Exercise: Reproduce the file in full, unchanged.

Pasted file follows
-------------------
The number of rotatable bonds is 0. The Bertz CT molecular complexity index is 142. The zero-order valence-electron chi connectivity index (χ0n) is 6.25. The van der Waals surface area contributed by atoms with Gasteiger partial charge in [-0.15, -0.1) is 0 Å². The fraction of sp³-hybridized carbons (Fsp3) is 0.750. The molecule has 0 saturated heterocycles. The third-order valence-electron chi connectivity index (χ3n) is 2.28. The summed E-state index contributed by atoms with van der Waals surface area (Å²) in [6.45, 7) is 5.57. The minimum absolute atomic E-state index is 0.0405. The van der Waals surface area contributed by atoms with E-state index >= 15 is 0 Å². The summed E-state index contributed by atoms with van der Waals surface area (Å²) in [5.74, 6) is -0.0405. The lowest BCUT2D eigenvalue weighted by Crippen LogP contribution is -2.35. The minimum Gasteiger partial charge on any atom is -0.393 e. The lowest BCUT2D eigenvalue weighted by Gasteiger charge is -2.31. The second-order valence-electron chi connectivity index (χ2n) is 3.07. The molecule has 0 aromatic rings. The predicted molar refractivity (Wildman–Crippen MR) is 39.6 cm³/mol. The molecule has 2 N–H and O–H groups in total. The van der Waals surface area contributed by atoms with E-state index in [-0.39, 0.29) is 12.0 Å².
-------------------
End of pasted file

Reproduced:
The number of rotatable bonds is 0. The Bertz CT molecular complexity index is 142. The zero-order valence-electron chi connectivity index (χ0n) is 6.25. The van der Waals surface area contributed by atoms with Gasteiger partial charge in [-0.15, -0.1) is 0 Å². The fraction of sp³-hybridized carbons (Fsp3) is 0.750. The molecule has 0 saturated heterocycles. The third-order valence-electron chi connectivity index (χ3n) is 2.28. The summed E-state index contributed by atoms with van der Waals surface area (Å²) in [6.45, 7) is 5.57. The minimum absolute atomic E-state index is 0.0405. The van der Waals surface area contributed by atoms with E-state index >= 15 is 0 Å². The summed E-state index contributed by atoms with van der Waals surface area (Å²) in [5.74, 6) is -0.0405. The lowest BCUT2D eigenvalue weighted by Crippen LogP contribution is -2.35. The minimum Gasteiger partial charge on any atom is -0.393 e. The lowest BCUT2D eigenvalue weighted by Gasteiger charge is -2.31. The second-order valence-electron chi connectivity index (χ2n) is 3.07. The molecule has 0 aromatic rings. The predicted molar refractivity (Wildman–Crippen MR) is 39.6 cm³/mol. The molecule has 2 N–H and O–H groups in total. The van der Waals surface area contributed by atoms with E-state index in [-0.39, 0.29) is 12.0 Å².